MS 153a



General note to MSS 153a to 155

These are the first items in the series of what Georg Henrik von Wright called “pocket notebooks”: they are of the right size to be carried in a jacket pocket, and it seems quite likely that on occasion Wittgenstein actually did carry them this way when out of doors. Use of the small letters “a” and “b” indicates that b is a continuation of a.

            In the particular case of this series, however, work on the very voluminous pocket notebook 153a was interrupted for a lengthy period: the sequence of remarks is continued in MS 155. But what is correct is that MS 153b constitutes the continuation of MS 153a. MS 154, for its part, comes soon (but not directly) after MS 153b.

            In studying these notebooks one will wonder again and again whether any of the original notebooks were lost or destroyed by Wittgenstein himself. The notebooks themselves contain occasional (apparent) references to other manuscripts that could be interpreted as alluding to material that is no longer extant. However, in the context of our descriptions, speculation over these issues will be kept to a minimum.


MS 153a is the only item in this series to carry a date: on p. 4v one finds the note “10.5.[1931]”. It is not difficult, however, to ascribe rough dates to all of this material. The simple reason is that most of the remarks contained in these notebooks were used in the process of writing the large Bände VI to IX (MSS 110 to 113), which in their turn served as the basis of typescripts leading up to TS 213 (BT). And as these Bände contain many dates, it is not difficult to estimate in more or less rough terms when these pocket notebooks were written.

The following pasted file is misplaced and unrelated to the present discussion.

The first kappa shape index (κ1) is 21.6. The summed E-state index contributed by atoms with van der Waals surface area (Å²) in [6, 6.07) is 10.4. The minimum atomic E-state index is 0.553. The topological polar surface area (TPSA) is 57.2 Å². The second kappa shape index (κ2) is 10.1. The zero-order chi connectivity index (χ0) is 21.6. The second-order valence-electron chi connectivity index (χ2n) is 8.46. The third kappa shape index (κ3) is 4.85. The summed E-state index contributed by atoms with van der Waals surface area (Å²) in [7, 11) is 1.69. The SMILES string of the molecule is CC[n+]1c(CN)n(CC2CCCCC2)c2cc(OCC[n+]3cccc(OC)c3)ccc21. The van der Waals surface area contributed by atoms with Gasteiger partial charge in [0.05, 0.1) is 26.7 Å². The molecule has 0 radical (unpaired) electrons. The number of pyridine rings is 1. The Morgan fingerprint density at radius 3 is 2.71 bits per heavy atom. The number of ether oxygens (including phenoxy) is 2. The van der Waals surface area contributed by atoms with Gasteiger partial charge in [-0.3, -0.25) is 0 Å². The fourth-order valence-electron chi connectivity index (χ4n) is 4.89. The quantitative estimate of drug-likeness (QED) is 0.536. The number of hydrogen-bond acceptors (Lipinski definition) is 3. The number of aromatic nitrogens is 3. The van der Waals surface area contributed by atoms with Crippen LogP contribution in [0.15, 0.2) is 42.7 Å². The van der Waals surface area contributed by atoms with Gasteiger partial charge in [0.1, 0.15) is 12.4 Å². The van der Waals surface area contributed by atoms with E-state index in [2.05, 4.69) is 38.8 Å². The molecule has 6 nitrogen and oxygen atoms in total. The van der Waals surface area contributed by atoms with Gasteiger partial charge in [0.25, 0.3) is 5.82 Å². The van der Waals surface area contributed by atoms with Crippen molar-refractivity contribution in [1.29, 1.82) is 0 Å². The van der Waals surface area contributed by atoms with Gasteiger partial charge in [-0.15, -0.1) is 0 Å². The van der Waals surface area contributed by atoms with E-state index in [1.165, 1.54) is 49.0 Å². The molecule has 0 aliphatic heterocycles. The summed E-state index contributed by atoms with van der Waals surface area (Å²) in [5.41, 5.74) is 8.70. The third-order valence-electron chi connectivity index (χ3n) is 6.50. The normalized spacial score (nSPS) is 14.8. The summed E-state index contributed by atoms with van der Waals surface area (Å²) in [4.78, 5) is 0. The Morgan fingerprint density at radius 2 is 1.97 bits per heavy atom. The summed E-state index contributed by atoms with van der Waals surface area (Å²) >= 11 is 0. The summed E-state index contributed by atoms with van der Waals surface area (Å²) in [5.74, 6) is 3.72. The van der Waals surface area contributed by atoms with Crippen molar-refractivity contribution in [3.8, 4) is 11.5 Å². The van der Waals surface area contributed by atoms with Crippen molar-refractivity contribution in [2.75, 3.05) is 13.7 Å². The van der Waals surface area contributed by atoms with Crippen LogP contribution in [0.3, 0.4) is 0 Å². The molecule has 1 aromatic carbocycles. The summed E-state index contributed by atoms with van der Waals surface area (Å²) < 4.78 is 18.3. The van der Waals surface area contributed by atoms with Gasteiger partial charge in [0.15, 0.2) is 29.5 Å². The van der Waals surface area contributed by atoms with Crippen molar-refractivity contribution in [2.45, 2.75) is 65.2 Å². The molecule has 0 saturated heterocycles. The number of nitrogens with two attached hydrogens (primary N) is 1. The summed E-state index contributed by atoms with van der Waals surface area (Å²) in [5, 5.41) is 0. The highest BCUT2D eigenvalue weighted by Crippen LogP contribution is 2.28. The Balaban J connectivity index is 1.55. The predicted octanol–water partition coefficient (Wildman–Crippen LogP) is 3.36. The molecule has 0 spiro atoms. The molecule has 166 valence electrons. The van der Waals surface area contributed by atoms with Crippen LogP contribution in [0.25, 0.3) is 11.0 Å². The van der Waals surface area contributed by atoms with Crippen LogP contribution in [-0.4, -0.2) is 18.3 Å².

• p. 1r bears the inscription “Anmerkungen / Ludwig Wittgenstein / Trinity College”.
  • pp. 1v ff. contain remarks corresponding to MS 110:223 (25 June 1931) ff.  These correspondences run all the way up to the last page of Band X (p. 300, 6 July 1931).
  • The next entry (p. 59r-60r, “a picture representing the coronation of Napoleon”) corresponds to MS 111:9. This series of correspondences arrives at 153a:65v—111:28. Then there is a gap, and the next set of correspondences can be found between 155:1r—111:92
  • From this point onwards, Wittgenstein evidently used MSS 153a and 155 alternately to serve in the process of writing MS 111. In MS 153a the last entry of this alternating series of correspondences can be found on p. 129v(—111:200, 13 September 1931).
  • The next entry in MS 153a corresponds to the first remark of Band VIII (MS 112, 5 October 1931). But the series of correspondences reaches only up to p. 137r(—112:7); it is then continued in MS 155.
  • The next series of correspondes begins on p. 137v, and the first remark of this series matches up with a remark on pp. 198-9 of MS 112. This series is continued up to the last page of MS 153a, which corresponds to MS 112:229 (22 November 1931).


A fairly large number of remarks from MS 153a was later collected in Vermischte Bemerkungen / Culture and Value. A couple of remarks (p. 141r) are similar to remarks in MS 183 (p. 130).